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Ask wieyedoc Your Own Question
Board Certified Ophthalmologist
I have over two decades of clinical experience and am also a retina specialist.
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I have constant white globials on the inside lower eye lid.
I have constant white globials on the inside lower eye lid. They don't seem to be a problem.However regularly I get White globials on the outside lower eyelid, these are always a major problem. This last one I got on the outside corner of the lower eyelid. I scratched it away, it returned, same area after two days. I scratched again, carefully of course, it finally disappeared. However after 3 days I got a swelling in the same area, which is still there after 6 weeks, that part of the eye has also been bloodshot for same amount of time.
Is there anything I can do, not only for this particular issue, but also for the future, to stop these from getting a hold in the first instance.
my food intake is excellent, few amount of carbs, small protein, lots of veg.
I am now 68yrs healthy, fit, apart from new knee fitted large year. My weight is 9.12
I have had these globials prevalent for about 20yrs. And have always managed them, but enough is enough. What can I do.
1 year ago.
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replied 1 year ago.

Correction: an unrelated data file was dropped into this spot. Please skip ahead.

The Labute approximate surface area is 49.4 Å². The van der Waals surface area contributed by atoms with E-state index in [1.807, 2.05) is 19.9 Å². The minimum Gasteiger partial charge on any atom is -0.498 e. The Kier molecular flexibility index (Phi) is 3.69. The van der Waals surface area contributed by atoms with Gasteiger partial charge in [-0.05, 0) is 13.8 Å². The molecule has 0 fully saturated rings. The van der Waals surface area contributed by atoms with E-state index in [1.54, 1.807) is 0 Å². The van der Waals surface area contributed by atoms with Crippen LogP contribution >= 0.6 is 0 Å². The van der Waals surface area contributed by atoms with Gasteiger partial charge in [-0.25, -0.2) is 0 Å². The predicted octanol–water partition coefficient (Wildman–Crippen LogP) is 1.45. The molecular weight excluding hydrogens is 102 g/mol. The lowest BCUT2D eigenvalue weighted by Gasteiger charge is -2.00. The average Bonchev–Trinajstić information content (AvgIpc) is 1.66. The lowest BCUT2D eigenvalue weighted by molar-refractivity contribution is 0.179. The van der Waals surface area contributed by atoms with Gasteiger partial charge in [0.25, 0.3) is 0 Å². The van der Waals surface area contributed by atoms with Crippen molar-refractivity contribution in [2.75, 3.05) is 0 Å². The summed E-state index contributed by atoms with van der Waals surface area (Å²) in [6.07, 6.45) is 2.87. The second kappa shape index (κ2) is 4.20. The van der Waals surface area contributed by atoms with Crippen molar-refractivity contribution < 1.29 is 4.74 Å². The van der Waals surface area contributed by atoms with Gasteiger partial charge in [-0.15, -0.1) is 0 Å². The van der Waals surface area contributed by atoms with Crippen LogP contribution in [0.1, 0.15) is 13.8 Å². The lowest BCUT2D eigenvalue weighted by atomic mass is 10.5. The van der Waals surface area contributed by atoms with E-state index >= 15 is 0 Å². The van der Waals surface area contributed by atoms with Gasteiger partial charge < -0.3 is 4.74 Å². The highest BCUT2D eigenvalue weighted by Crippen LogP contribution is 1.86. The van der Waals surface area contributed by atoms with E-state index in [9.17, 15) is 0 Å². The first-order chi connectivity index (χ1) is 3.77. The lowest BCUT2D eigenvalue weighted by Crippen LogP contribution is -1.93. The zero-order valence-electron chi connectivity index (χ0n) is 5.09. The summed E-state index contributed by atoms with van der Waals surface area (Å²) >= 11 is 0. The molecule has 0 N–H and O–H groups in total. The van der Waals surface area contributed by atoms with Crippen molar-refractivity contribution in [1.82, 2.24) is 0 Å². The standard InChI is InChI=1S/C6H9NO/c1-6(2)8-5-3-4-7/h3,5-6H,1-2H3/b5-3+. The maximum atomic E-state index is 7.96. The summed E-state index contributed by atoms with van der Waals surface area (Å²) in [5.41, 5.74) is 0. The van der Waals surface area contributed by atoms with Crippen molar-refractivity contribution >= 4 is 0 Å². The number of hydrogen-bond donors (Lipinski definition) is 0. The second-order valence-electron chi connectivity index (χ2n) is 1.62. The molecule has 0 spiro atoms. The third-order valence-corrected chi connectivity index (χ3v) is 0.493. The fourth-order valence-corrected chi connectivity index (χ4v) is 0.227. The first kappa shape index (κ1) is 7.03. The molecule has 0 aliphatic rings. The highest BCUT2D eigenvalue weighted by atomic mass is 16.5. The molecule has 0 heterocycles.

Hi. My name is***** and I am online and available to help you today. Thank you for your patience.Question and answer is just one of the services I offer. I can also provide you with premium services, such as live telephone or skype consultation, at a small additional cost. Let me know if you are interested.It sounds like you are suffering from an anterior segment/tear film issue. Many times, for all sorts of reasons, the anterior surface of the eye starts to have difficulties. What can cause this? Well, there are a number of conditions but the most common are dry eyes, allergies and blepharitis....many times all three conditions act together to make you miserable. In order to solve your problem you need to address all of these issues at the same time. When it comes to allergies it is almost impossible to pin down the offending agent(s) and, therefore, treatment needs to focus on controlling the symptoms. Dry eyes are very common and can be improved by a stepwise series of therapies. First, the use of natural tears 4-6+ times/day to augment your natural tear production and the use of a medication called restasis to improve your tear production, if this doesn’t work then you can try temporary punctal occlusion of the lower puncta, then, if needed, temporary occlusion of all 4 puncta then, if indicated, surgical ( non-reversible) closure of the puncta. The openings to your tear drainage system are called puncta and you have one opening on each lid, near your nose. If this does not give relief then your eyelid opening can be made smaller with surgery (lateral Tarsorrhaphy). Blepharitis is a condition where glands in the eyelids are not functioning normally. They become plugged and instead of putting out their normal clear, oily secretions, they put out thick, toothpaste like gunk. You may not be able to see this “gunk” yourself, unless it is really bad, but it shows up clearly on slit lamp examination. The best treatment for this condition is daily lid scrubs combined with warm compresses. I like to use baby shampoo for lid scrubs. In the shower, place the shampoo on your index fingers, close your eyes, raise your eyebrows (to stretch the skin on your eyelids) and scrub back and forth along your eyelashes for 3 to 5 minutes. The hot water in the shower helps to soften the plugged oils in the glands while the mechanical scrubbing with your soapy fingers removes the oils. Baby shampoo lid scrubs will also help to wash away allergens and stimulate tear production, thereby addressing all three of your issues. Remember, this is not an instant fix. While you are waiting for the lid scrubs to have affect you can use over the counter allergy pills such as Travist, dimetapp or Zyrtec. Should your symptoms get worse, your vision become significantly affected or things just not get better in 3 weeks or so you should have a complete eye examination by your local ophthalmologist to look for other, less common, causes of your symptoms. I understand that this treatment seems a bit "too low tech" to be of value, but after 2 decades of clinical practice, I can assure you (even from personal experience :) that it does, indeed, work. Does this make sense to you? Don't forget to mash the positive feedback button for me...the one labeled "excellent" is the most fun to push by far ;)It's safe for you to press the positive feedback button now if you so desire. And, never fear, even after you press that button I don't go up in a puff of smoke -- I'll still be right here to continue helping you, but, as I do work for tips, I want to make sure you are happy before rating me. Dr. Rick MD FACS
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